Health Care Professional Information
Budwig Protocol, Flaxseed Oil Diet, Linseed Oil Diet, Flax-oil and Cottage-Cheese (FOCC) Diet, Oil-protein Diet, Variations: Cellect-Budwig Protocol, Bill Henderson Protocol
Developed by Dr. Johanna Budwig in the 1950s, the Budwig diet is an unproven cancer treatment featuring multiple daily servings of flaxseed oil and cottage cheese. It is often combined with procedures such as coffee enema in alternative cancer treatment regimens. Budwig believed that cancer was caused by the lack of polyunsaturated fatty acids, and that a combination of flax oil and cottage cheese would improve cellular function.
The diet consists of a mixture of flax oil and cottage cheese as well as vegetables, fruits and juices. It prohibits consumption of sugar, animal fats, shellfish, processed foods, soy and most dairy products, and encourages daily sunbathing (1).
Although Budwig had written books and papers to provide anecdotal evidence and biochemical mechanism of the diet, no clinical trials have been published in any peer-reviewed medical journal. Polyunsaturated fatty acids, like omega-3 found in flaxseeds, have been shown to exert anticancer activities (2) but there is no evidence that such diet has any benefit in preventing or treating cancer in humans. Whereas a balanced diet consisting of vegetables and fruits can be beneficial for general health, restricted diets may increase risk of nutritional deficiencies (3). High levels of sun exposure can result in increased risk of sunburn and skin cancer (4).
Budwig diet is not recommended by most mainstream cancer treatment centers.
Organic flaxseed combined with low-fat cottage cheese.
- Cancer prevention
- Cancer treatment
Organic flaxseed oil (unsaturated fatty acids: linolenic, linoleic acids) combined with low-fat cottage cheese
Bill Henderson Protocol: Flaxseed oil/cottage cheese mixture along with supplements such as barley grass, baker's yeast, multivitamins, and green tea (5).
Cellect-Budwig Protocol: Cellect powder along with Budwig diet (6).
Mechanism of Action
Dr. Budwig developed her diet based on the hypothesis that cancer is caused by reduced uptake of oxygen by cell membranes in the absence of omega-3 fatty acids such as linolenic acid (7). While metabolic changes such as increased aerobic glycolysis and fatty acid synthesis occur in cancerous cells, (8) the role of omega-3 fatty acids in the pathogenesis and treatment of cancer is still under investigation (2). The polyunsaturated omega-3 fatty acids in flaxseed oil have been shown to decrease levels of pro-inflammatory cytokines, Tumor Necrosis Factor (TNF) alpha and Interleukin-1 beta (9). Omega-3 fatty acids also demonstrated anti-neoplastic properties by increasing intracellular reactive oxygen species and decreasing pro-tumorigenic prostaglandins (2). Flax oil supplements increased total phospholipid fatty acid content in erythrocytes, (10) but the implication of this finding in cancer treatment is unknown. Flaxseed supplements also inhibit proliferation of human prostate cancer (11) and inhibit breast cancer growth in vitro by down-regulating growth factors and by increasing p53 expression (12). Furthermore, whole flaxseed contains lignans, phytoestrogens which may also have anti-neoplastic properties and exert hormonal effects (13).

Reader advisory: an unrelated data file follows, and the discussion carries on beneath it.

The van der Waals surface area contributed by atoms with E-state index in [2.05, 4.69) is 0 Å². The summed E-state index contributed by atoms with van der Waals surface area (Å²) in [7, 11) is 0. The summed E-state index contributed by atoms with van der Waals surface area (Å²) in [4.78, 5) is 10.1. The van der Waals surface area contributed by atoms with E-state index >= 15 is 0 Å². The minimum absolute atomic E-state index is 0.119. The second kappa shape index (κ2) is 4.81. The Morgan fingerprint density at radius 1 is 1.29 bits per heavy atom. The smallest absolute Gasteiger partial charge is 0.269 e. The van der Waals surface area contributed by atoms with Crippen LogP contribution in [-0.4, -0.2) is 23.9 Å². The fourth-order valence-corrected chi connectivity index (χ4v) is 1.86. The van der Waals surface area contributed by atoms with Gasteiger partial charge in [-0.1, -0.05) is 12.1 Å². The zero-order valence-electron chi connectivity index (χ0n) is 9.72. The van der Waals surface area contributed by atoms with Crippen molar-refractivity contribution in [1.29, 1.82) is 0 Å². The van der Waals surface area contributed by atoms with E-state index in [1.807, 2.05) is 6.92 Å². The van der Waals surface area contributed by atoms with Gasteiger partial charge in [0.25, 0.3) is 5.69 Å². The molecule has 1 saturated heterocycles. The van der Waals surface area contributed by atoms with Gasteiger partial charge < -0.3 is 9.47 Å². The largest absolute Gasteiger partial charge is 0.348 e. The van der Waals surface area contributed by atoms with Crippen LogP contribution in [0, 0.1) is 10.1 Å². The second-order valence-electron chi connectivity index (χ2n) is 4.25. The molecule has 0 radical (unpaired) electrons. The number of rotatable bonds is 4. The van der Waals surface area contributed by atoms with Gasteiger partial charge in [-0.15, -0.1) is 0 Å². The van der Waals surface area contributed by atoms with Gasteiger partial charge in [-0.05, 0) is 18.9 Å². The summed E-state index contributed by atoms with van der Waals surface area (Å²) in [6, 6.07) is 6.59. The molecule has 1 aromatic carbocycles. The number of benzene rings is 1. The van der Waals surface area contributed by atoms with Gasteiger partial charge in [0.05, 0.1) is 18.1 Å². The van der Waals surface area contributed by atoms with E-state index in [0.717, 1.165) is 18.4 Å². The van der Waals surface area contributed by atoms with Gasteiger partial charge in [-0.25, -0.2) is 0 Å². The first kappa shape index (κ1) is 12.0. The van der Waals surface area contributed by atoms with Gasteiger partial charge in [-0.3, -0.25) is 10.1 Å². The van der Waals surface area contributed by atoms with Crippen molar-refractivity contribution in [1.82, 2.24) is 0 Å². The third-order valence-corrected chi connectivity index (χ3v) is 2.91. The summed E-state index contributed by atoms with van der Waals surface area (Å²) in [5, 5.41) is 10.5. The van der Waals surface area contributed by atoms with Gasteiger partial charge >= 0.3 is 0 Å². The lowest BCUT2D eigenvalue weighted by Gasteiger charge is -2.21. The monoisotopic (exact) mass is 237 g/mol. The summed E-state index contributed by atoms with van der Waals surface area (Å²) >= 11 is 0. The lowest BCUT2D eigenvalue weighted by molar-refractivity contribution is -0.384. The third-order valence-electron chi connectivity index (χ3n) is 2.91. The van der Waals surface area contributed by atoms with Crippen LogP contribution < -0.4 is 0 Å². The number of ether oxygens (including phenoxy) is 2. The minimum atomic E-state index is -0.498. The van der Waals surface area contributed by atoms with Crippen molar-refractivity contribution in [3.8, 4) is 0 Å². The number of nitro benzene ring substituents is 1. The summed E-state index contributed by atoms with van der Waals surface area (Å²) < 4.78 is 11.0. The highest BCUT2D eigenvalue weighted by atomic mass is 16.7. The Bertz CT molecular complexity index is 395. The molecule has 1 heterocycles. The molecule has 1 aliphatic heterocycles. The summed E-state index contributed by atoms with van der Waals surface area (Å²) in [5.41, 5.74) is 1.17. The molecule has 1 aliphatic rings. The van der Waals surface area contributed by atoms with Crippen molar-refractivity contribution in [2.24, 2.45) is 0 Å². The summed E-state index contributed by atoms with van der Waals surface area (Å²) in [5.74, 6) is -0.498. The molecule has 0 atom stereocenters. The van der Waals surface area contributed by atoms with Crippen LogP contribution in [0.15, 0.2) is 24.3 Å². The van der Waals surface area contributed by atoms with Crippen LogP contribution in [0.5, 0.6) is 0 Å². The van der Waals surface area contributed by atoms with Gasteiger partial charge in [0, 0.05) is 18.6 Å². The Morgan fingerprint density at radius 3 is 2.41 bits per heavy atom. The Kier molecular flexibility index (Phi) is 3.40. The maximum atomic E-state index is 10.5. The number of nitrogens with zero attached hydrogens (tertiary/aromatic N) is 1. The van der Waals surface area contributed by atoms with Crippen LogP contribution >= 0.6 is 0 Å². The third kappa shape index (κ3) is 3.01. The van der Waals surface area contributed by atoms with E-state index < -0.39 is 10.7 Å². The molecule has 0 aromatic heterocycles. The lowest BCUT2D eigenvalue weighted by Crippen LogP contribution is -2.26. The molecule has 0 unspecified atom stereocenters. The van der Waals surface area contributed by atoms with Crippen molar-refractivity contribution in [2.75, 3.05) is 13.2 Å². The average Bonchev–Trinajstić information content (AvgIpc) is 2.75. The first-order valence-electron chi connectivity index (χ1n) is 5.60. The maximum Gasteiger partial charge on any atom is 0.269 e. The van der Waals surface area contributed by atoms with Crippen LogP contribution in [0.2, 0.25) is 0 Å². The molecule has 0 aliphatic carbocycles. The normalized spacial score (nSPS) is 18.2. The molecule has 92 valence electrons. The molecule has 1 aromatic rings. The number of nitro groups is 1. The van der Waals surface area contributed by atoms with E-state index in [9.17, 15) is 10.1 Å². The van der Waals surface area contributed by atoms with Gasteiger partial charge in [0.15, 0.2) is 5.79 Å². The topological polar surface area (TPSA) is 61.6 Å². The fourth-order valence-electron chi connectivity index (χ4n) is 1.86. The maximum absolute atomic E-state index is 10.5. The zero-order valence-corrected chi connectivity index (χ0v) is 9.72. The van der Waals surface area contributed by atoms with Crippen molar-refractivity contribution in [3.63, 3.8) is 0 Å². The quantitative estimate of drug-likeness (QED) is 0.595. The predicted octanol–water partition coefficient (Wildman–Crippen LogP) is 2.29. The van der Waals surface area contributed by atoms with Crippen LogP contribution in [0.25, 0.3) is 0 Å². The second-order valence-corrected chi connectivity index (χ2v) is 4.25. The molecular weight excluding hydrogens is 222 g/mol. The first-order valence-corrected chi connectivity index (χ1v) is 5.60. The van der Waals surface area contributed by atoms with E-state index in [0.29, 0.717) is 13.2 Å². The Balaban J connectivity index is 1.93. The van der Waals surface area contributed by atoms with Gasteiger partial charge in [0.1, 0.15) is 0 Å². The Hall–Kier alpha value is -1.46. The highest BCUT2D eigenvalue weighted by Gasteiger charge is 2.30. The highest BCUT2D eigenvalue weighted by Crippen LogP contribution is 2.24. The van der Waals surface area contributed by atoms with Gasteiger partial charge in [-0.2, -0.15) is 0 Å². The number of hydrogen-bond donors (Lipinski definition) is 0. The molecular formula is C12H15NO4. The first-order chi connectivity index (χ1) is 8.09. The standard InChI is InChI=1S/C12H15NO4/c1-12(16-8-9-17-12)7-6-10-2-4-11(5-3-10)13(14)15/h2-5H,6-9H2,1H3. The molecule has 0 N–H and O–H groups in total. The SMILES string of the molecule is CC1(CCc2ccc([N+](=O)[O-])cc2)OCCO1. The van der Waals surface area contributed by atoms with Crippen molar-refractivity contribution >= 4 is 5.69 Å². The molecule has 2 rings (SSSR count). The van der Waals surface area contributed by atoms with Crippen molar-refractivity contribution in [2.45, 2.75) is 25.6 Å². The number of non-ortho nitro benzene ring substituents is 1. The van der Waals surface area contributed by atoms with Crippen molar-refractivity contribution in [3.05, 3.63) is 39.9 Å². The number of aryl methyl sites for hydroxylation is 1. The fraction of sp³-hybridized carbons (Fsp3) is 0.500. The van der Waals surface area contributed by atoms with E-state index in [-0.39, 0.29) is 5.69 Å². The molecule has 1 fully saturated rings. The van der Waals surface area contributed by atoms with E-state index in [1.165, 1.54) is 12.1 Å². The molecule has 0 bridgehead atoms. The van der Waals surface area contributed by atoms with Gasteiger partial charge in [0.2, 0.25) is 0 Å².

Budwig believed that combining cottage cheese and flaxseed oil allowed for better availability of essential fatty acids through the plasma membrane, allowing for improved aerobic cellular respiration (1). The effect of cottage cheese consumption on the bioavailability of omega-3 fatty acids has not been studied. Processed fats, saturated fats, animal fats, processed foods and sugar are prohibited in the Budwig diet because they are thought to interfere with oxygen uptake and cellular respiration. Epidemiological studies show that people who consume lacto-vegetarian diets have lower incidence of gastrointestinal cancer compared to non-vegetarians (14) (15), although these studies indicate association rather than causation.
An animal study showed that greater tumor regression occurred in mice treated with Trastuzumab therapy plus Flax-oil as compared to those treated with Trastuzumab alone (16).
The Budwig Diet also encourages sun exposure or tanning in belief that sun light would activate the electrons in the oils (17). However, the clinical benefits have yet to be demonstrated in scientific studies.
- Delaying or avoiding medical treatment can have serious consequences.
- Restricted diets may result in nutritional deficiencies.
- Flaxseed has weak estrogenic effects. Patients with hormone-sensitive cancers should use with caution.
- Bleeding Disorders: Animal studies indicate that flaxseed oil increases bleeding time and platelet activating inhibitor-1, and decreases platelet aggregation (19).
- Pregnancy: An animal study found that a diet high in flaxseed during pregnancy can increase risk of breast cancer in the offspring (23).
- Lactovegetarians may be at greater risk for vitamin B12 deficiency (3).
- Excessive sun exposure and tanning beds can increase risk of melanoma and skin cancers (4).
- Adverse events associated with flaxseed consumption include gastrointestinal discomfort such as gas, bloating, constipation, stomach ache and frequent bowel movements (18).
Drug interactions for the Budwig Diet have not been investigated.
Drug interactions for flaxseed supplementation include:
Anticoagulant/Antiplatelet drugs: flaxseed may increases bleeding time decrease platelet aggregation (19).
Antidiabetic drugs: Lignans in flaxseed may lower fasting glucose levels (20).
Ketoprofen: Flaxseed may decrease the absorption of ketoprofen (21).
Metoprolol: Flaxseed may decrease the effects of metoprolol (21).
Literature Summary and Critique
There have been no formal in vitro, animal, or clinical studies on the Budwig Diet to date. Flaxseed oil supplementation alone has been studied in vitro, in animals, and in limited clinical studies.
Dosage (Inside MSKCC Only)
This field is only visible to only OneMSK users.